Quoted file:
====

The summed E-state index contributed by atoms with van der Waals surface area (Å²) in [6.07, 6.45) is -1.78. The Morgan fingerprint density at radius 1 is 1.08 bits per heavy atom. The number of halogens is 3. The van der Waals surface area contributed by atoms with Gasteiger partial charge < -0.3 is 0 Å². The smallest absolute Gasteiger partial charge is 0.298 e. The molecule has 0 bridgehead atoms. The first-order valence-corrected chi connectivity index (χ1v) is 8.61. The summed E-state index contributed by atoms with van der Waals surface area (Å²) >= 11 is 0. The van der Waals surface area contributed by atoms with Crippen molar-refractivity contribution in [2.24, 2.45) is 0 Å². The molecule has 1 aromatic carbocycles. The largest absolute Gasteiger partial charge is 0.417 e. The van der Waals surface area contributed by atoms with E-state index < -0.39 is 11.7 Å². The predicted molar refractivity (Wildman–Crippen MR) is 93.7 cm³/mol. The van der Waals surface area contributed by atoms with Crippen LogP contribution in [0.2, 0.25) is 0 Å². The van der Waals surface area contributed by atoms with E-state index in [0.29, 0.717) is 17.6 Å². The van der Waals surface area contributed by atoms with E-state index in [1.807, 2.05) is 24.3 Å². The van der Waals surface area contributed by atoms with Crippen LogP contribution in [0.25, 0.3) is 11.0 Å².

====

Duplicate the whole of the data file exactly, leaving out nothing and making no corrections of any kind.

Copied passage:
The summed E-state index contributed by atoms with van der Waals surface area (Å²) in [6.07, 6.45) is -1.78. The Morgan fingerprint density at radius 1 is 1.08 bits per heavy atom. The number of halogens is 3. The van der Waals surface area contributed by atoms with Gasteiger partial charge < -0.3 is 0 Å². The smallest absolute Gasteiger partial charge is 0.298 e. The molecule has 0 bridgehead atoms. The first-order valence-corrected chi connectivity index (χ1v) is 8.61. The summed E-state index contributed by atoms with van der Waals surface area (Å²) >= 11 is 0. The van der Waals surface area contributed by atoms with Crippen molar-refractivity contribution in [2.24, 2.45) is 0 Å². The molecule has 1 aromatic carbocycles. The largest absolute Gasteiger partial charge is 0.417 e. The van der Waals surface area contributed by atoms with E-state index < -0.39 is 11.7 Å². The predicted molar refractivity (Wildman–Crippen MR) is 93.7 cm³/mol. The van der Waals surface area contributed by atoms with Crippen LogP contribution in [0.2, 0.25) is 0 Å². The van der Waals surface area contributed by atoms with E-state index in [0.29, 0.717) is 17.6 Å². The van der Waals surface area contributed by atoms with E-state index in [1.807, 2.05) is 24.3 Å². The van der Waals surface area contributed by atoms with Crippen LogP contribution in [0.25, 0.3) is 11.0 Å².